In This Article
Is Cholesterol Good or Bad?
Is cholesterol good or bad? The medical establishment continues to argue over it. The unresolved issue is whether saturated fat (high in cholesterol) is evil.
To answer this, it might help to understand cholesterol’s role in health, and how it can turn bad. Cholesterol is essential for life and is primarily manufactured in the liver, but other cells in the body also form cholesterol. Cholesterol is a fat that helps your skin repel water. It is the primary component of all of your hormones, a major building-block molecule for many structures of the body, and helps the skin on the inside and outside of the body ward off toxic chemicals as well as hold precious water and moisture in.1
Most importantly, about 80% of cholesterol is converted into cholic acid, which forms bile. Bile is the Pac-Man that gobbles up toxic fats in the liver and intestines, while helping break down and deliver good fats into the blood and lymph.1 If the diet is healthy with whole foods and high fiber, bile will escort toxins to the toilet, but if the diet is low in fiber and loaded with processed fats, up to 94% of bile (with toxins in tow) can be re-absorbed by the liver.2
HDL + LDL
The remaining cholesterol is used to form the more famous cholesterol lipoprotein particles: known as “good cholesterol” (HDL) and “bad cholesterol” (LDL). These lipoproteins escort fats to and from the cells throughout the body.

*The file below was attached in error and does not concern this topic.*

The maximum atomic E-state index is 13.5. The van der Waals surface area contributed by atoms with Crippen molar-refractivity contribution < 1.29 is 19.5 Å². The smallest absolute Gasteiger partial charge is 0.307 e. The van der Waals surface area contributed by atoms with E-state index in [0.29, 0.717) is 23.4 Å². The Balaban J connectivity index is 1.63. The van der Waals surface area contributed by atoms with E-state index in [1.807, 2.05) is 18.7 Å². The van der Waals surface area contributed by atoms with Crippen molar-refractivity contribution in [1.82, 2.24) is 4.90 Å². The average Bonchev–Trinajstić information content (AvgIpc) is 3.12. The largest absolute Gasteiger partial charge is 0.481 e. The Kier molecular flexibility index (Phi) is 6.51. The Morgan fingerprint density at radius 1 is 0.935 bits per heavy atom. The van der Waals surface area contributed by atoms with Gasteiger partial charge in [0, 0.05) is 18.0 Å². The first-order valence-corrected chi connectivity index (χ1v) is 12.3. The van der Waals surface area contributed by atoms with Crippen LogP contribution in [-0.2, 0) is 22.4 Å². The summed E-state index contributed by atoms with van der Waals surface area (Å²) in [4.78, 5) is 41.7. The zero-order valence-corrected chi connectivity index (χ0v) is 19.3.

Problems arise when these HDL and LDL particles are oxidized or damaged. Some of this oxidative damage can come from toxins in the environment like cigarette smoke, heavy metal exposure, and stress. A stress-free life, meditation or prayer, whole non-processed foods, avoiding alcohol in excess, breathing clean air, and drinking clean water will decrease oxidation of LDL and HDL cholesterol particles.3,4
Under stress, even good HDL cholesterols can be oxidized and damaged, according to new research. So total cholesterol number is much less indicative of cardiovascular risk than we used to think, because it doesn’t reflect how much of your cholesterols are damaged (oxidized) and thus dangerous.
New blood tests are available to measure your oxidized LDL called OxLDL which is a cutting edge blood test to rule our cardiovascular and metabolic risk.14
Triglycerides: A More Accurate Measure of Cholesterol Health
An easy and accurate measure of your tendency to have oxidized cholesterol is your triglyceride number. Keeping this number low has a great deal to do with diet, in particular sugar intake.
You can look at one of your old blood tests and divide your triglyceride number by your HDL number. If the HDLs go into your triglycerides three or more times, there is increased risk of oxidized cholesterols. Ideally that number should be under 2.13
The goal, based on this new theory, is to reduce triglycerides and raise HDL. To accomplish this, we must deal with the second biggest oxidizer of them all: sugar (iron is #1). When you ingest sugar or processed carbs, it quickly breaks down into glucose and enters the bloodstream. Insulin is then secreted by the pancreas to drive sugar into cells. If sugar is chronically high, a result of too many simple sugars in the diet, insulin will rise. Insulin will then redirect sugar to fat cells, where it is stored as fat. This raises triglyceride levels, increases blood sugar, and damages cholesterol particles.6